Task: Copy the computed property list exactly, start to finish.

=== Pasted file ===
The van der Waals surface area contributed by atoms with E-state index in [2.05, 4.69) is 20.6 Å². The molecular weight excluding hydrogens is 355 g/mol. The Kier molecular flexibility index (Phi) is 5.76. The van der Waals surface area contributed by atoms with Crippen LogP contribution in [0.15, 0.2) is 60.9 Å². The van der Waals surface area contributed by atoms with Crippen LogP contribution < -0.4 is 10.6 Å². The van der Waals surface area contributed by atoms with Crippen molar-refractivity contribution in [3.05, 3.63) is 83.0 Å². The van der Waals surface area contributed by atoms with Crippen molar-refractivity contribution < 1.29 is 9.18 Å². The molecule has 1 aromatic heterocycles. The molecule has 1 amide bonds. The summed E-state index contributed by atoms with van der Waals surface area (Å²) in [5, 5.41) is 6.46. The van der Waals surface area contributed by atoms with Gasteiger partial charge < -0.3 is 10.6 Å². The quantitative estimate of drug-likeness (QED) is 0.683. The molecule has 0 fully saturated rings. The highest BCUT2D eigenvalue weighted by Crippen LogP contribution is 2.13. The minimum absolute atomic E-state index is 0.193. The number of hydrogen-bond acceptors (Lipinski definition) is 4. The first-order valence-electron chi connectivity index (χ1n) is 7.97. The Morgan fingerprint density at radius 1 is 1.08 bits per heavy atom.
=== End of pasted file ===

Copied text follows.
The van der Waals surface area contributed by atoms with E-state index in [2.05, 4.69) is 20.6 Å². The molecular weight excluding hydrogens is 355 g/mol. The Kier molecular flexibility index (Phi) is 5.76. The van der Waals surface area contributed by atoms with Crippen LogP contribution in [0.15, 0.2) is 60.9 Å². The van der Waals surface area contributed by atoms with Crippen LogP contribution < -0.4 is 10.6 Å². The van der Waals surface area contributed by atoms with Crippen molar-refractivity contribution in [3.05, 3.63) is 83.0 Å². The van der Waals surface area contributed by atoms with Crippen molar-refractivity contribution < 1.29 is 9.18 Å². The molecule has 1 aromatic heterocycles. The molecule has 1 amide bonds. The summed E-state index contributed by atoms with van der Waals surface area (Å²) in [5, 5.41) is 6.46. The van der Waals surface area contributed by atoms with Gasteiger partial charge < -0.3 is 10.6 Å². The quantitative estimate of drug-likeness (QED) is 0.683. The molecule has 0 fully saturated rings. The highest BCUT2D eigenvalue weighted by Crippen LogP contribution is 2.13. The minimum absolute atomic E-state index is 0.193. The number of hydrogen-bond acceptors (Lipinski definition) is 4. The first-order valence-electron chi connectivity index (χ1n) is 7.97. The Morgan fingerprint density at radius 1 is 1.08 bits per heavy atom.